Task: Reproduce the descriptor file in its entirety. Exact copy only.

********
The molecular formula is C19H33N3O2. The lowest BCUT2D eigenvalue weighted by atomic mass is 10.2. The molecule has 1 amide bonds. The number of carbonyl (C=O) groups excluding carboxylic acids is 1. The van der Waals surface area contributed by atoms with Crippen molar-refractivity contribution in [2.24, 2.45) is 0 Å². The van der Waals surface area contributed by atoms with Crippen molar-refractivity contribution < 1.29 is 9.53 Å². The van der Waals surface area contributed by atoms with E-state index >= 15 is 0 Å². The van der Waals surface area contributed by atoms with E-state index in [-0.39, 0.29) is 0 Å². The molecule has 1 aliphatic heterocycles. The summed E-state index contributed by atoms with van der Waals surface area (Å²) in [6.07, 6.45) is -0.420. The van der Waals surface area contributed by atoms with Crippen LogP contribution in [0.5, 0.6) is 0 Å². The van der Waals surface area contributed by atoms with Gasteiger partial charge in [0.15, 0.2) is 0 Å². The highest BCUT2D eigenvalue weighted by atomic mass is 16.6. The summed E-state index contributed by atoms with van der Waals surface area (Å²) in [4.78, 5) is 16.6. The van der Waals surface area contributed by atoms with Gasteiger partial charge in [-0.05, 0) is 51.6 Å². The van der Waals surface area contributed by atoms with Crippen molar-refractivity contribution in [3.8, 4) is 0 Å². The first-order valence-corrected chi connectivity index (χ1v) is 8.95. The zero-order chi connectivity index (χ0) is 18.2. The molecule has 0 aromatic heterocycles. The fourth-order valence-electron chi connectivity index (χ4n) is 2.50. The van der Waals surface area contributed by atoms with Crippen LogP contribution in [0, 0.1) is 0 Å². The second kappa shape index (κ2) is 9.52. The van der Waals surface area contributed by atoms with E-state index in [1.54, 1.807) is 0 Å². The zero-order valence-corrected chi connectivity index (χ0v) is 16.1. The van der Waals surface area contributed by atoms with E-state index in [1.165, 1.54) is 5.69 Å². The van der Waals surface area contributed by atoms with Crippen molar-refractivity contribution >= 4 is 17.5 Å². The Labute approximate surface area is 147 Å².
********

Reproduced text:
The molecular formula is C19H33N3O2. The lowest BCUT2D eigenvalue weighted by atomic mass is 10.2. The molecule has 1 amide bonds. The number of carbonyl (C=O) groups excluding carboxylic acids is 1. The van der Waals surface area contributed by atoms with Crippen molar-refractivity contribution in [2.24, 2.45) is 0 Å². The van der Waals surface area contributed by atoms with Crippen molar-refractivity contribution < 1.29 is 9.53 Å². The van der Waals surface area contributed by atoms with E-state index >= 15 is 0 Å². The van der Waals surface area contributed by atoms with E-state index in [-0.39, 0.29) is 0 Å². The molecule has 1 aliphatic heterocycles. The summed E-state index contributed by atoms with van der Waals surface area (Å²) in [6.07, 6.45) is -0.420. The van der Waals surface area contributed by atoms with Crippen LogP contribution in [0.5, 0.6) is 0 Å². The van der Waals surface area contributed by atoms with Gasteiger partial charge in [0.15, 0.2) is 0 Å². The highest BCUT2D eigenvalue weighted by atomic mass is 16.6. The summed E-state index contributed by atoms with van der Waals surface area (Å²) in [4.78, 5) is 16.6. The van der Waals surface area contributed by atoms with Gasteiger partial charge in [-0.05, 0) is 51.6 Å². The van der Waals surface area contributed by atoms with Crippen molar-refractivity contribution in [3.8, 4) is 0 Å². The first-order valence-corrected chi connectivity index (χ1v) is 8.95. The zero-order chi connectivity index (χ0) is 18.2. The molecule has 0 aromatic heterocycles. The fourth-order valence-electron chi connectivity index (χ4n) is 2.50. The van der Waals surface area contributed by atoms with Crippen LogP contribution in [0, 0.1) is 0 Å². The second kappa shape index (κ2) is 9.52. The van der Waals surface area contributed by atoms with E-state index in [1.54, 1.807) is 0 Å². The zero-order valence-corrected chi connectivity index (χ0v) is 16.1. The van der Waals surface area contributed by atoms with E-state index in [1.165, 1.54) is 5.69 Å². The van der Waals surface area contributed by atoms with Crippen molar-refractivity contribution >= 4 is 17.5 Å². The Labute approximate surface area is 147 Å².